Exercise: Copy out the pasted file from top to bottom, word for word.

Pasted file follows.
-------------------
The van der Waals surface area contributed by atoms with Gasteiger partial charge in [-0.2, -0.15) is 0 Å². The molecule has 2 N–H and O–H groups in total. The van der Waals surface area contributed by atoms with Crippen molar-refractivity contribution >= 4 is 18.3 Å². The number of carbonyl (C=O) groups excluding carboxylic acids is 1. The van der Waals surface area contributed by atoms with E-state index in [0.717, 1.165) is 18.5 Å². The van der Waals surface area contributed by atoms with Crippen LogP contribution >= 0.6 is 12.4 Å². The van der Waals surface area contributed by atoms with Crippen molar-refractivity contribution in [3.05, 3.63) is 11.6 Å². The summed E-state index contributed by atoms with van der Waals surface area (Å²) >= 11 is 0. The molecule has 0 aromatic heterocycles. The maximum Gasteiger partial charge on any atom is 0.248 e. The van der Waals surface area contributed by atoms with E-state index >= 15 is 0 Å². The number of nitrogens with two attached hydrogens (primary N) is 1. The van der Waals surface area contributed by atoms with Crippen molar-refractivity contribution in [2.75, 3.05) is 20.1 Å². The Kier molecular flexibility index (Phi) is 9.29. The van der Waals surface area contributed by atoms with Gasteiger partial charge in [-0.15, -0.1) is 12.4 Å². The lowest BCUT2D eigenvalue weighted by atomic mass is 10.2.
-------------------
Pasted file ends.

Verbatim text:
The van der Waals surface area contributed by atoms with Gasteiger partial charge in [-0.2, -0.15) is 0 Å². The molecule has 2 N–H and O–H groups in total. The van der Waals surface area contributed by atoms with Crippen molar-refractivity contribution >= 4 is 18.3 Å². The number of carbonyl (C=O) groups excluding carboxylic acids is 1. The van der Waals surface area contributed by atoms with E-state index in [0.717, 1.165) is 18.5 Å². The van der Waals surface area contributed by atoms with Crippen LogP contribution >= 0.6 is 12.4 Å². The van der Waals surface area contributed by atoms with Crippen molar-refractivity contribution in [3.05, 3.63) is 11.6 Å². The summed E-state index contributed by atoms with van der Waals surface area (Å²) >= 11 is 0. The molecule has 0 aromatic heterocycles. The maximum Gasteiger partial charge on any atom is 0.248 e. The van der Waals surface area contributed by atoms with E-state index >= 15 is 0 Å². The number of nitrogens with two attached hydrogens (primary N) is 1. The van der Waals surface area contributed by atoms with Crippen molar-refractivity contribution in [2.75, 3.05) is 20.1 Å². The Kier molecular flexibility index (Phi) is 9.29. The van der Waals surface area contributed by atoms with Gasteiger partial charge in [-0.15, -0.1) is 12.4 Å². The lowest BCUT2D eigenvalue weighted by atomic mass is 10.2.